WASHINGTON – Still reeling from a highly public clash that led to the firing of one of its most prominent prosecutors, the Justice Department again finds itself under a glaring spotlight as two of its employees told Congress Wednesday that the agency's leadership abused its power at the behest of President Donald Trump. Aaron Zelinsky, one of the attorneys who prosecuted Roger Stone, said that the Justice Department gave the GOP operative "unprecedentedly favorable treatment" and pressured prosecutors to "cut Stone a break" by recommending a lenient sentence because he is an ally of the president, according to his prepared statement. He and the other prosecutors were told to go along, Zelinsky said, or they could be fired. John Elias, an attorney in the department's Antitrust Division, said that the agency's political appointees pursued unwarranted investigations over the objections of career employees. One investigation, Elias said, was launched after a Trump tweet.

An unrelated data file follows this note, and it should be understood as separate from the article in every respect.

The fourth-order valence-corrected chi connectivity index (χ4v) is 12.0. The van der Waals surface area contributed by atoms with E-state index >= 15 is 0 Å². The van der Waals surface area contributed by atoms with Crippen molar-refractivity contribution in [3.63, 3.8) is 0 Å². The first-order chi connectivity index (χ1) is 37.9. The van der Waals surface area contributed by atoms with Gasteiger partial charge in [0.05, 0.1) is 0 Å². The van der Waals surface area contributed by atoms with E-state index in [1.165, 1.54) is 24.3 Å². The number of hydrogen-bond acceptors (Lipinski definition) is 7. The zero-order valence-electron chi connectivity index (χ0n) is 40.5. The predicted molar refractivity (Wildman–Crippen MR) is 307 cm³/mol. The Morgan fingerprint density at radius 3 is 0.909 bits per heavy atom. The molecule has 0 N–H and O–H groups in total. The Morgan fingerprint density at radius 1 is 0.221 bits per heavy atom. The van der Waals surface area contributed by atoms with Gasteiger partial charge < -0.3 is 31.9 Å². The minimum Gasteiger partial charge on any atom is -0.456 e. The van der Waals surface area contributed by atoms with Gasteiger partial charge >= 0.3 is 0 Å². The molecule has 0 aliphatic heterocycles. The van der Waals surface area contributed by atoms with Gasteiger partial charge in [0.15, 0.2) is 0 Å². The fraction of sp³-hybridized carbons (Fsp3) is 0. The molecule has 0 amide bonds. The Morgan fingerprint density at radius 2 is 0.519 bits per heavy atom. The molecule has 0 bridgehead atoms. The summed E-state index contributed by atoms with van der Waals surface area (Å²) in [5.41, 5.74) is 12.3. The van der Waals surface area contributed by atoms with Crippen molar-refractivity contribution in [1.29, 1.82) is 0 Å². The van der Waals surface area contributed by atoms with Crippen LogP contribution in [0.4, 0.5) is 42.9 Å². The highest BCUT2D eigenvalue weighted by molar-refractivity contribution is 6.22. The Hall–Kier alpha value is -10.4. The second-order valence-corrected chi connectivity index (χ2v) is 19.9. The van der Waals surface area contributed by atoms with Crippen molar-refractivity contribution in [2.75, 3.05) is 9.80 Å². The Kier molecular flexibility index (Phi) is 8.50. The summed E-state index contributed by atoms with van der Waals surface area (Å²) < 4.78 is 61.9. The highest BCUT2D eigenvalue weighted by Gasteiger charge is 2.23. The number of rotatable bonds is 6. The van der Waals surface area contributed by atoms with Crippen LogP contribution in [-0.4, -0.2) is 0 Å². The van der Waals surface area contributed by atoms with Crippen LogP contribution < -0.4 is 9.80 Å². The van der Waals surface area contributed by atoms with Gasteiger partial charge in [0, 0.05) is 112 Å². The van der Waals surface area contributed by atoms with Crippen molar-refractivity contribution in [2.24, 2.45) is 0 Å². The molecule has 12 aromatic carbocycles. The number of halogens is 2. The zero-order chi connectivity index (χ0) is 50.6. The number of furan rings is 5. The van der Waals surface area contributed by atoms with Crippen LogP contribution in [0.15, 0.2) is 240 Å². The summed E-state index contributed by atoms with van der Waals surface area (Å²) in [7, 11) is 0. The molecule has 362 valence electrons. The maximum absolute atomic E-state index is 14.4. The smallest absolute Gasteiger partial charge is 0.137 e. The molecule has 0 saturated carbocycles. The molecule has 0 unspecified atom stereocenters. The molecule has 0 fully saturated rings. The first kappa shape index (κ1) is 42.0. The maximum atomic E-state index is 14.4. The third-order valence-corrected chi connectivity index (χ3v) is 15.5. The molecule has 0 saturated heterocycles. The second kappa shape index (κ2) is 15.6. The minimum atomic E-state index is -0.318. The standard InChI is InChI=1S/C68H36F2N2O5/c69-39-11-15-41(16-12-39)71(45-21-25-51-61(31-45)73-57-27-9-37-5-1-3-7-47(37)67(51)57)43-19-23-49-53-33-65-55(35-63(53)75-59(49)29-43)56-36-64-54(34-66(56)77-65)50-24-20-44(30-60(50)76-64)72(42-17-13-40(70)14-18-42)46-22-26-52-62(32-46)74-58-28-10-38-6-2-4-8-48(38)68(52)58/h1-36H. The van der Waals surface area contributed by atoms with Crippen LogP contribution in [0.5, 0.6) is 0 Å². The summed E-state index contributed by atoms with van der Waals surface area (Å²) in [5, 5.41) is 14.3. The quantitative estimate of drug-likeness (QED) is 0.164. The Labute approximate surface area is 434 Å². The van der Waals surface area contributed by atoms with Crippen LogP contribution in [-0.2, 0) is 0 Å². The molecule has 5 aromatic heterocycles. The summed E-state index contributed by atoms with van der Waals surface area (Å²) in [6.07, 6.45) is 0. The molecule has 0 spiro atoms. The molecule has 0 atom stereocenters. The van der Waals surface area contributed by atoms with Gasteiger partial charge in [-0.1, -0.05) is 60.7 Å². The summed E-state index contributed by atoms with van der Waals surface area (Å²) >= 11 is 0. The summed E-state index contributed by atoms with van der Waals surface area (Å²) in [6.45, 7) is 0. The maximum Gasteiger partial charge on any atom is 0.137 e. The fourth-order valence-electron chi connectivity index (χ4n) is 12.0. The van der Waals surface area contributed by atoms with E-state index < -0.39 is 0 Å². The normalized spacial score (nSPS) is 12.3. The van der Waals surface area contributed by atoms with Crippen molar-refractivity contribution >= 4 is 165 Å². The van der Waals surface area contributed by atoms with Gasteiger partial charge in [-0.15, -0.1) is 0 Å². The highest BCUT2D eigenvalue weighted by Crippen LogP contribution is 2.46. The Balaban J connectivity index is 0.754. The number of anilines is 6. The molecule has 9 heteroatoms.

CBS Evening News

A federal prosecutor who helped put President Trump's ally Roger Stone behind bars plans to tell a congressional committee on Wednesday that he faced pressure from "the highest levels" of the Justice Department to go easy on Stone. Nancy Cordes has the details.

By Chandelis Duster, CNN